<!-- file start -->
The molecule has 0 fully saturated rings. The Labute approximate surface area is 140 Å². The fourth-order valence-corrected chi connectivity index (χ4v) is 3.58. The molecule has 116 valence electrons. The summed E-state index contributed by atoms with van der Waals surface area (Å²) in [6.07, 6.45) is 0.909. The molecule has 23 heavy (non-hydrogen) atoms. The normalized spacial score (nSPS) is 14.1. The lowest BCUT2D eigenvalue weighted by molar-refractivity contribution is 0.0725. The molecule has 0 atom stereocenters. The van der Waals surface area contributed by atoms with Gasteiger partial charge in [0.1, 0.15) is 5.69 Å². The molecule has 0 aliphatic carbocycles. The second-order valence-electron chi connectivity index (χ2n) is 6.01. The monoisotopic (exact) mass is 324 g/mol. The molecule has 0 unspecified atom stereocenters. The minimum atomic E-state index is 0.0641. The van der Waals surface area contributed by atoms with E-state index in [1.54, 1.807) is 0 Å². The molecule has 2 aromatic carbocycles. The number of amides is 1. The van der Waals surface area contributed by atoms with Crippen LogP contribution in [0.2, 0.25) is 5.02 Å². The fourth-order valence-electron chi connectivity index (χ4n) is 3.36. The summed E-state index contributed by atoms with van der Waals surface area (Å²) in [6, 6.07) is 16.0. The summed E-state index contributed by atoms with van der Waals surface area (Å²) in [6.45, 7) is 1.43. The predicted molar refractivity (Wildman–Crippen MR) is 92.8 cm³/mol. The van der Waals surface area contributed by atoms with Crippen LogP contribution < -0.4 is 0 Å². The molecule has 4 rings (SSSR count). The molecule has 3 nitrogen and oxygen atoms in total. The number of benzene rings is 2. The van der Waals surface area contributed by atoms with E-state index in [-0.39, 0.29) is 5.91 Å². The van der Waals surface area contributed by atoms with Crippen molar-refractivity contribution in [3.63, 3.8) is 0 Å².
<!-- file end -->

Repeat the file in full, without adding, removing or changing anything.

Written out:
The molecule has 0 fully saturated rings. The Labute approximate surface area is 140 Å². The fourth-order valence-corrected chi connectivity index (χ4v) is 3.58. The molecule has 116 valence electrons. The summed E-state index contributed by atoms with van der Waals surface area (Å²) in [6.07, 6.45) is 0.909. The molecule has 23 heavy (non-hydrogen) atoms. The normalized spacial score (nSPS) is 14.1. The lowest BCUT2D eigenvalue weighted by molar-refractivity contribution is 0.0725. The molecule has 0 atom stereocenters. The van der Waals surface area contributed by atoms with Gasteiger partial charge in [0.1, 0.15) is 5.69 Å². The molecule has 0 aliphatic carbocycles. The second-order valence-electron chi connectivity index (χ2n) is 6.01. The monoisotopic (exact) mass is 324 g/mol. The molecule has 0 unspecified atom stereocenters. The minimum atomic E-state index is 0.0641. The van der Waals surface area contributed by atoms with E-state index in [1.54, 1.807) is 0 Å². The molecule has 2 aromatic carbocycles. The number of amides is 1. The van der Waals surface area contributed by atoms with Crippen LogP contribution in [0.2, 0.25) is 5.02 Å². The fourth-order valence-electron chi connectivity index (χ4n) is 3.36. The summed E-state index contributed by atoms with van der Waals surface area (Å²) in [6, 6.07) is 16.0. The summed E-state index contributed by atoms with van der Waals surface area (Å²) in [6.45, 7) is 1.43. The predicted molar refractivity (Wildman–Crippen MR) is 92.8 cm³/mol. The van der Waals surface area contributed by atoms with Crippen LogP contribution < -0.4 is 0 Å². The molecule has 4 rings (SSSR count). The molecule has 3 nitrogen and oxygen atoms in total. The number of benzene rings is 2. The van der Waals surface area contributed by atoms with E-state index in [-0.39, 0.29) is 5.91 Å². The van der Waals surface area contributed by atoms with Crippen molar-refractivity contribution in [3.63, 3.8) is 0 Å².